It was proved at the trial, that this was according to the usage of that Bank. The counsel for the defendant moved the Court to instruct the jury that this usage could not bind the endorser, unless he had personal knowledge of it, at the time he endorsed the note. The Court refused to give the instruction, and the jury found a verdict for the Bank, on which judgment was rendered. That judgment was brought before this Court, and affirmed. The Court said, that 'when a note is made payable or negotiable at a Bank, whose invariable usage it is to demand payment, and give notice on the fourth day of grace, the parties are bound by that usage, whether they have a personal knowledge of it, or not.'
In the case of such a note, the parties are presumed, by implication, to agree to be governed by the usage of the Bank, at which they have chosen to make the security itself negotiable.
These cases decide that under consideration, unless there be a distinction between a bill and a note made negotiable in a particular bank. In the case of a note negotiable in a particular bank, the parties may very fairly be presumed to be acquainted with the usage of that bank. As the decisions which have been cited, depend upon that presumption, it will become necessary to inquire, how far the same presumption may be justified in the case of a bill drawn on a person residing in a place where this usage is established.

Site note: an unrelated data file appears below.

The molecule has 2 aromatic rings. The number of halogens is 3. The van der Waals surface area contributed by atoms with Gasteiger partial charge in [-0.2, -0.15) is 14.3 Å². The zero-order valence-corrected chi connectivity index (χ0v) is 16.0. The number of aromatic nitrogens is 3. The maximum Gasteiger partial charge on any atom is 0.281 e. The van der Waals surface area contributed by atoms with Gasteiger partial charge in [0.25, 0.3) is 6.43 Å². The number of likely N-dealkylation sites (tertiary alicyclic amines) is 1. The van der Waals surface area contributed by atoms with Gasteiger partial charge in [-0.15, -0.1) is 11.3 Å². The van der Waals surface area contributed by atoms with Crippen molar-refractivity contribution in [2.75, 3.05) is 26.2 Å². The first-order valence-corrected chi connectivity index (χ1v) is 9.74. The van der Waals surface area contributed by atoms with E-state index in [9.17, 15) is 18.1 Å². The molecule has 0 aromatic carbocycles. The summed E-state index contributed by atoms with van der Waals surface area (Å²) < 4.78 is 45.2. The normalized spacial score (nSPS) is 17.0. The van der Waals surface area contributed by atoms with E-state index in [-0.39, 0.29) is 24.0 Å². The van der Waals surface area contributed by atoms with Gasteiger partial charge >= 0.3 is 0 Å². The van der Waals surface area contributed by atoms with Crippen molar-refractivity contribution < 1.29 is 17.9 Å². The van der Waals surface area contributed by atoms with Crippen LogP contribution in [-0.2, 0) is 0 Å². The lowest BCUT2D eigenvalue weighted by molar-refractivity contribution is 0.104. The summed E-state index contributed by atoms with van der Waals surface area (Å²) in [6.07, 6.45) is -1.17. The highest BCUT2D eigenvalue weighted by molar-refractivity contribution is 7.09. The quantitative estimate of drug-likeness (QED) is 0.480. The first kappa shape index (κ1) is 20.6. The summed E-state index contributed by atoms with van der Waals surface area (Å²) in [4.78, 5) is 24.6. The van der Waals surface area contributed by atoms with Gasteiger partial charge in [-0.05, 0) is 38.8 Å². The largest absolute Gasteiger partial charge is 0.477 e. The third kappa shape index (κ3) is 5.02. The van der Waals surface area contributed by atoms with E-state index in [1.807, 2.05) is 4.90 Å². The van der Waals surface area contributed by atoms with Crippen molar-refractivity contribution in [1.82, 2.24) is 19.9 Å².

If a promissory note were made in the city of Washington, payable to a person residing in the same place, though not purporting to be payable and negotiable in bank, it would very probably be placed in a bank for collection. It is a common practice, and the parties would contemplate such an event as probable, when the note was executed.
The same reason seems to exist for applying the usage of the bank, to such a note, as to one expressly made payable and negotiable in bank. Such notes are frequently discounted, and certainly the person who discounts them, or places them in bank for collection, stands in precisely the same relation to the bank, as respecte its usage, as if the notes purported on their face to be negotiable in bank. The maker of a negotiable paper, in such a case, may fairly be presumed to be acquainted with the customary law which governs that paper, at his place of residence.
In the case at bar, however, the bill was drawn at Alexandria, on a person residing at Washington. Does this circumstance vary the law of the case?